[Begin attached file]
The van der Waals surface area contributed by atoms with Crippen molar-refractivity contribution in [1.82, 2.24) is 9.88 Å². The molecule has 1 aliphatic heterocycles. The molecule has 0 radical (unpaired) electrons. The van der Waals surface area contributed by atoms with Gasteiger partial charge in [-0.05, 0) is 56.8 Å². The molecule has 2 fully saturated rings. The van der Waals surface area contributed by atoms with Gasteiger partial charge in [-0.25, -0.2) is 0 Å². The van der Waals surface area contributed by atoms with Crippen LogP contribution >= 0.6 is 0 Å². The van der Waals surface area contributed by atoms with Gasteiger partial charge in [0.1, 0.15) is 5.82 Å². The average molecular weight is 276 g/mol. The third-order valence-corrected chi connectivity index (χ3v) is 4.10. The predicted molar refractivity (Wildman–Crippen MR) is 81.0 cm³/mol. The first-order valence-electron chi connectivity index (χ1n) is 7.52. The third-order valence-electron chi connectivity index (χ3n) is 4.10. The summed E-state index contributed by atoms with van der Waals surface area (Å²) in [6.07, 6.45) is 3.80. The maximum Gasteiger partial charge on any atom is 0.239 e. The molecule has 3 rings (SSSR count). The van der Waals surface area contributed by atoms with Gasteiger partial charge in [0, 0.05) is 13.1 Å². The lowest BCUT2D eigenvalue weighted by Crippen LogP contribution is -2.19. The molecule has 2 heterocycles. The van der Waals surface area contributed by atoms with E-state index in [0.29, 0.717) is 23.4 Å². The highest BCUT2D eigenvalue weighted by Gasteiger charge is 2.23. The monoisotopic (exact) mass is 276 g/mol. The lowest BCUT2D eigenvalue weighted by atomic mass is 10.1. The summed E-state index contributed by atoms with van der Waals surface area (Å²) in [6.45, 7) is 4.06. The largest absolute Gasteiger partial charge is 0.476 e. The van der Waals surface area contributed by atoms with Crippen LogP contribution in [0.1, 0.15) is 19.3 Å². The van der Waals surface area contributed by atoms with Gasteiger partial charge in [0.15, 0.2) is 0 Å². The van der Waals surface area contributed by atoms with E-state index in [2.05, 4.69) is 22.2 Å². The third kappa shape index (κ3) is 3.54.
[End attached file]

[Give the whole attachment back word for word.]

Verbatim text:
The van der Waals surface area contributed by atoms with Crippen molar-refractivity contribution in [1.82, 2.24) is 9.88 Å². The molecule has 1 aliphatic heterocycles. The molecule has 0 radical (unpaired) electrons. The van der Waals surface area contributed by atoms with Gasteiger partial charge in [-0.05, 0) is 56.8 Å². The molecule has 2 fully saturated rings. The van der Waals surface area contributed by atoms with Gasteiger partial charge in [-0.25, -0.2) is 0 Å². The van der Waals surface area contributed by atoms with Crippen LogP contribution >= 0.6 is 0 Å². The van der Waals surface area contributed by atoms with Gasteiger partial charge in [0.1, 0.15) is 5.82 Å². The average molecular weight is 276 g/mol. The third-order valence-corrected chi connectivity index (χ3v) is 4.10. The predicted molar refractivity (Wildman–Crippen MR) is 81.0 cm³/mol. The first-order valence-electron chi connectivity index (χ1n) is 7.52. The third-order valence-electron chi connectivity index (χ3n) is 4.10. The summed E-state index contributed by atoms with van der Waals surface area (Å²) in [6.07, 6.45) is 3.80. The maximum Gasteiger partial charge on any atom is 0.239 e. The molecule has 3 rings (SSSR count). The van der Waals surface area contributed by atoms with Gasteiger partial charge in [0, 0.05) is 13.1 Å². The lowest BCUT2D eigenvalue weighted by Crippen LogP contribution is -2.19. The molecule has 2 heterocycles. The van der Waals surface area contributed by atoms with E-state index in [0.29, 0.717) is 23.4 Å². The highest BCUT2D eigenvalue weighted by Gasteiger charge is 2.23. The monoisotopic (exact) mass is 276 g/mol. The lowest BCUT2D eigenvalue weighted by atomic mass is 10.1. The summed E-state index contributed by atoms with van der Waals surface area (Å²) in [6.45, 7) is 4.06. The largest absolute Gasteiger partial charge is 0.476 e. The van der Waals surface area contributed by atoms with Crippen LogP contribution in [0.1, 0.15) is 19.3 Å². The van der Waals surface area contributed by atoms with Gasteiger partial charge in [0.15, 0.2) is 0 Å². The van der Waals surface area contributed by atoms with E-state index in [2.05, 4.69) is 22.2 Å². The third kappa shape index (κ3) is 3.54.